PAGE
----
Reactionaries are dirt. My music criticizes how they willingly build weapons and cages around their hearts; cages that their lineages have gladly built for centuries, as it’s easier than taking the chance of trusting and becoming vulnerable to others.
Everytime I scream vitriol, I’m actually repurposing my previous suicidal thoughts against those who truly deserve them: those who I thought myself to be like.
Sean: Music is obviously very important in most people’s lives, what first got you into music? Who are your biggest influences?
Remorse: I’ve been enamored with music for as long as I can remember. My parents weren’t very musical, but the rest of my family’s musical spirit proved resilient. I somehow grew up weird rock like Primus and They Might Be Giants, trip-hop like RJD2 and Beck, and a random assortment of other people’s’ tastes. I branched out into experimental electronic when I was young, started playing in jazz ensembles which exposed me to more adventurous harmony, got deep into metal (Noothgrush-deep) in high school, and fell into world music, folk, and plenty of other stuff in college.
For Remorse, my influences are the suffocating riffs of Primitive Man, the high energy doom grooves of Secret Cutter, the morbidly abrasive vocals of Indian, the putrid industrial production of Gnaw Their Tongues, and the unrelenting pacing of Harsh Noise Wall music.
Sean: Do you have any pieces of literature that have influenced your work in a significant manner? If not are there any that have just touched you on a personal level?
Remorse: No particular literature or fiction media specifically influences Remorse and or any other projects of mine. Most that I feel are touching usually give me insight into facts of life. It may not be my favorite, but the Korean graphic novel Bad Friends by Ancco greatly contextualized my understanding of my own life, and is probably a more relevant book for this conversation.
Sean: What’s the hardest part of making a record, in your opinion?
Remorse: Writing it.
Sean: Do you play live? If so, what’s your favorite part about the live environment? If not, why not? Do you plan on playing live in the future?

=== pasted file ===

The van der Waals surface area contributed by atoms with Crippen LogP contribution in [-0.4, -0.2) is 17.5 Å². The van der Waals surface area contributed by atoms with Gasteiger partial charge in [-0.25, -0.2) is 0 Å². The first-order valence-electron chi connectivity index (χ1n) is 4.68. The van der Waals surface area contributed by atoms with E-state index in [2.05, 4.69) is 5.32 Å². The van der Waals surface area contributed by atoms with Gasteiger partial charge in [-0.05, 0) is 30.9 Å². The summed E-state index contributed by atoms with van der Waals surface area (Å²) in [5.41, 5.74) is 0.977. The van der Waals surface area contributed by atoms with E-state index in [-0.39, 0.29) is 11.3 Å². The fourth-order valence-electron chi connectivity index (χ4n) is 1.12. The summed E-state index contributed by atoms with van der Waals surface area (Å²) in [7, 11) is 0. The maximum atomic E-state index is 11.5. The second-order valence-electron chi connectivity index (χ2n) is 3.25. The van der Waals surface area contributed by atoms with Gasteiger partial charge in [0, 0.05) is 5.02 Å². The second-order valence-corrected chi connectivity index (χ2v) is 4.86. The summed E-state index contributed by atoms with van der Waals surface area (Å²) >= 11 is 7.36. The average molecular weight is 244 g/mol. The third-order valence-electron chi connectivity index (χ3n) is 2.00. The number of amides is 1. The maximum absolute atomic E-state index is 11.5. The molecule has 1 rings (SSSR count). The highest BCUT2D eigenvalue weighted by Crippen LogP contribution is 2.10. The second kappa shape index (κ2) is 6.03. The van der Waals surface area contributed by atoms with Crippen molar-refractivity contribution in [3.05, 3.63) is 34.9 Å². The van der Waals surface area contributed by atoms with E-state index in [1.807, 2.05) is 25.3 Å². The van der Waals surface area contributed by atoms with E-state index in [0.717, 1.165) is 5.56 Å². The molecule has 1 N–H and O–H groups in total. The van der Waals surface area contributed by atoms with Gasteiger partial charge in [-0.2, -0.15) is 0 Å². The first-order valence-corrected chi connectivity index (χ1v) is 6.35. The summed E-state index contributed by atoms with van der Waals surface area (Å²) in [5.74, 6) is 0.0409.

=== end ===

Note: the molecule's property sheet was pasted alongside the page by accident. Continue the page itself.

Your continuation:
Remorse: Remorse is not yet a live project, as I’ve mentioned this is a solo project. My current idea for a live show is greatly influenced by the one-man blackened sludge artist Crawl from Texas, whose work I definitely recommend. I wouldn’t mind having pre-recorded guitar tracks output from Re-Amplifier boxes that fed into stereo guitar and bass amplifier rigs beside me, while I play the drums live and scream into a microphone fixed to my head with a mask. I believe it’s a long, long time before I can manifest my vision for Remorse in a physical space, but I am definitely still active and working on new things.
Sean: How do you feel about the current state of the metal scene? Any critiques or acclaims?
Remorse: We are flushing the cancers from our veins, slowly but surely. I don’t think there’s anything we need other than more marginalized voices making good heavy music. Those I’m in opposition of know what I’d say to them, and those I cooperate with know I appreciate them.
The global underground is continuing to blossom. Forward thinking bands like Altarage, Northless, and Yellow Eyes are cropping up every day. I know my music is more just enjoyable for the sake of intensity rather than including quality songwriting like the artists I just mentioned, and the well-written metal is truly what I cherish more, but I still love and encourage artists channeling constructive aggression in ways that are engaging.